# Is there any other method to compute $\int_{0}^{\frac{\pi}{4}} y \ln (\cos y) d y$?

After investigating the integral

$$\int_{0}^{\frac{\pi}{2}} y \ (\cos y) d y$$ in the post. I keep on finding the integral with smaller limit $$I:=\int_{0}^{\frac{\pi}{4}} y \ln (\cos y) d y.$$

As before, I use the Fourier series of $$\ln(\cos y)$$

$$\ln (\cos y)=-\ln 2+\sum_{k=1}^{\infty} \frac{(-1)^{k+1} \cos (2 k y)}{k}$$ Multiplying it by $$y$$ followed by integrating from $$0$$ to $$\frac{\pi}{4}$$yields $$\int_{0}^{\frac{\pi}{4}} y \ln (\cos y) d y=-\int_{0}^{\frac{\pi}{4}} y \ln 2 d y+\sum_{k=1}^{\infty} \frac{(-1)^{k+1}}{k} \int_{0}^{\frac{\pi}{4}} y \cos (2 k y) dy= -\frac{\pi^{2}}{32} \ln 2+J$$

Applying integration by parts gives \begin{aligned} J &=\sum_{k=1}^{\infty} \frac{(-1)^{k+1}}{2 k^{2}}\left([y \sin 2 k y]_{0}^{\frac{\pi}{4}}-\int_{0}^{\frac{\pi}{4}} \sin 2 k y d y\right) \\ &=\frac{1}{2} \sum_{k=1}^{\infty} \frac{(-1)^{k+1}}{k^{2}}\left(\frac{\pi}{4} \sin \frac{k \pi}{2}+\left[\frac{\cos 2 k y}{2 k}\right]_{0}^{\frac{\pi}{4}}\right) \\ &=\frac{\pi}{8} \sum_{k=1}^{\infty} \frac{(-1)^{k+1}}{k^{2}} \sin \frac{k \pi}{2}+\frac{1}{4} \sum_{k=1}^{\infty} \frac{(-1)^{k+1}}{k^{3}} \left(\cos \frac{k \pi}{2}-1\right) \\&= \frac{\pi}{2} \sum_{k=0}^{\infty} \frac{(-1)^{k}}{(2 k+1)^{2}}+\left[\frac{1}{32} \sum_{k=1}^{\infty} \frac{(-1)^{k+1}}{k^{3}}-\frac{1}{4} \sum_{k=1}^{\infty} \frac{(-1)^{k+1}}{k^{3}}\right]\\&=\frac{\pi G}{8}- \frac{7}{32}\left(\zeta(3)-2 \sum_{k=1}^{\infty} \frac{1}{(2 k)^{3}}\right)\\&= \frac{\pi G}{8}-\frac{21}{128} \zeta(3),\end{aligned} where $$G$$ is the Catalan’s Constant. Now we can conclude that $$\boxed{I= \frac{\pi G}{8}-\frac{\pi^{2}}{32} \ln 2-\frac{21}{128} \zeta(3)}$$ Noting that, \begin{aligned} \int_0^{\frac{\pi}{4}} x \ln (\sin x) d x+I & =\int_0^{\frac{\pi}{4}} x \ln (\sin x \cos x) d x \\ & =\int_0^{\frac{\pi}{4}}[x \ln (\sin 2 x)-x \ln 2] d x \\ & =\frac{1}{4} \int_0^{\frac{\pi}{2}} x \ln (\sin x) d x-\frac{\pi^2}{32} \ln 2 \\ & =\frac{7}{64}\zeta(3)-\frac{\pi^2}{16} \ln 2 \end{aligned}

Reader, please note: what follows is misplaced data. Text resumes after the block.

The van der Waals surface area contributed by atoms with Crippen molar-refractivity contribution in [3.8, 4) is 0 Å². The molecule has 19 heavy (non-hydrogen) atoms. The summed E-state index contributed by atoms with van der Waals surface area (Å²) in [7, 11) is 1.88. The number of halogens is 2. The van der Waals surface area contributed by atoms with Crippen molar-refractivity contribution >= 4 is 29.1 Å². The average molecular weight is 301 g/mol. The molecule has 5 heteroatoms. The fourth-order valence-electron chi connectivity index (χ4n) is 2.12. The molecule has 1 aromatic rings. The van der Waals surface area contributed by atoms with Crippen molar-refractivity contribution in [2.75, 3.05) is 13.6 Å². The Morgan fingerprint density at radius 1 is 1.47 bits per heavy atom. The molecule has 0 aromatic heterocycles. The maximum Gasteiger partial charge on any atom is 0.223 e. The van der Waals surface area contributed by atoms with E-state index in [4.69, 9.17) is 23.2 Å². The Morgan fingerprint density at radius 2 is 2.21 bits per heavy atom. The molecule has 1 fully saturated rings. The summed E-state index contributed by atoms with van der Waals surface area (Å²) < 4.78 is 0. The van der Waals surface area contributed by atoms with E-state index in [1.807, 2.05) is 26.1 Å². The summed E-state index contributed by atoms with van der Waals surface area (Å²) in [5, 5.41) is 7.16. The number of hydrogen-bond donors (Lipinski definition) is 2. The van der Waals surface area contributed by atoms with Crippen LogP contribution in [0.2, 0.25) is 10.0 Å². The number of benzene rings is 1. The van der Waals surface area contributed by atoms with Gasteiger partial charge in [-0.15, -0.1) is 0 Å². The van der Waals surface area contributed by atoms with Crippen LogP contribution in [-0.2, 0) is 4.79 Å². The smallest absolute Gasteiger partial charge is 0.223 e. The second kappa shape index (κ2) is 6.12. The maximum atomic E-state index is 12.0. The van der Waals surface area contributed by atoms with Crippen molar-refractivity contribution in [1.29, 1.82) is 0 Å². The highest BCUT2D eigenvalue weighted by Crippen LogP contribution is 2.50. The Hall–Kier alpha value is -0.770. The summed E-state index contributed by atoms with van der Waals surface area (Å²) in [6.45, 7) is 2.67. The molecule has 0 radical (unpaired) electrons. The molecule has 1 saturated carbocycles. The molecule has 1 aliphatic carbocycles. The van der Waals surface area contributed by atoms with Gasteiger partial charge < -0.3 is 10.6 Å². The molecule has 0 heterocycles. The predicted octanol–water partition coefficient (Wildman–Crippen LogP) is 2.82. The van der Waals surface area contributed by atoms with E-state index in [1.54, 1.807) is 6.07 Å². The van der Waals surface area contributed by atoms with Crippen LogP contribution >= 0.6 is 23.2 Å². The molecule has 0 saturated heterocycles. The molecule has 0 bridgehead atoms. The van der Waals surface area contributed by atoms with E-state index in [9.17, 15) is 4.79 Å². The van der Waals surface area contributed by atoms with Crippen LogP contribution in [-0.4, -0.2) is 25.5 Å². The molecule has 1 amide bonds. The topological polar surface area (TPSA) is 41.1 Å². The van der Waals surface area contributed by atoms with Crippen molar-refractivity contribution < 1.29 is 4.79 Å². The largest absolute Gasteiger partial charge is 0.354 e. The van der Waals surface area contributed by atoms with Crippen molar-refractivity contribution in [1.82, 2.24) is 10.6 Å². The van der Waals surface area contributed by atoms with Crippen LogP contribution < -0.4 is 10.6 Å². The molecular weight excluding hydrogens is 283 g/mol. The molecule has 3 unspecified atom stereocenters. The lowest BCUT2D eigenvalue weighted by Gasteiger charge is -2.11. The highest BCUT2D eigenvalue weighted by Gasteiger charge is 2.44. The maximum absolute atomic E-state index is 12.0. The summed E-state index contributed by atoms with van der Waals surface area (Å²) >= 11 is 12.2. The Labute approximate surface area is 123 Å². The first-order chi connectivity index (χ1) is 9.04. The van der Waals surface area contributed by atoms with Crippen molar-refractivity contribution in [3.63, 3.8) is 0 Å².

Hence $$\boxed{\int_0^{\frac{\pi}{4}} x \ln (\sin x) d x=-\frac{\pi}{8} G-\frac{\pi^2}{32} \ln 2+\frac{35}{128} \zeta(3)}$$ and

$$\boxed{\int_0^{\frac{\pi}{4}} x \ln (\tan x)dx=-\frac{\pi}{4} G+\frac{7}{16} \zeta(3)}$$ Suggestions and alternative methods are highly appreciated.

To avoid infinite series, let $$S=\int_{0}^{\frac{\pi}{4}} y \ln (2\sin y) d y,\>\>\> C=\int_{0}^{\frac{\pi}{4}} y \ln (2\cos y) d y$$ and $$K=\int_{0}^{\frac{\pi}{2}} y \ln (\tan y) d y$$. Then \begin{align} S+C=&\int_{0}^{\frac{\pi}{4}} y \ln (2\sin 2y) d y \overset{2y\to y}=\frac14 \int_{0}^{\frac{\pi}{2}} y \ln (2\sin y)\overset{y\to \frac\pi2-y}{ d y}= \frac18K\\ S-C =& \int_{0}^{\frac{\pi}{4}} y \ln (\tan y) d y = K - \int_{\frac{\pi}{4}}^{\frac{\pi}{2}} y \ln (\tan y) \overset{y\to \frac\pi2-y}{d y}=\frac12K-\frac\pi4G \end{align} Evaluate \begin{align} K&\overset{t=\tan y}=\int_{0}^{\infty} \frac{\ln t\tan^{-1}t}{1+t^2}dt = \int_{0}^{1} \int_0^\infty \frac{t\ln t}{(1+t^2 )(1+x^2 t^2)} \overset{t\to \frac1{xt}}{dt}dx\\ &=\int_{0}^{1} \int_0^\infty \frac{-t\ln x}{(1+t^2 )(1+x^2 t^2)} dt\>dx-K= \frac12 \int_0^1\frac{\ln^2x}{1-x^2}dx=\frac78\zeta(3) \end{align} Thus, $$C= \frac\pi8G -\frac3{16}K$$ and $$\int_{0}^{\frac{\pi}{4}} y \ln (\cos y) d y= C-\ln2\int_0^{\frac\pi4}ydy = \frac{\pi}{8}G-\frac{21}{128} \zeta(3)-\frac{\pi^{2}}{32} \ln 2$$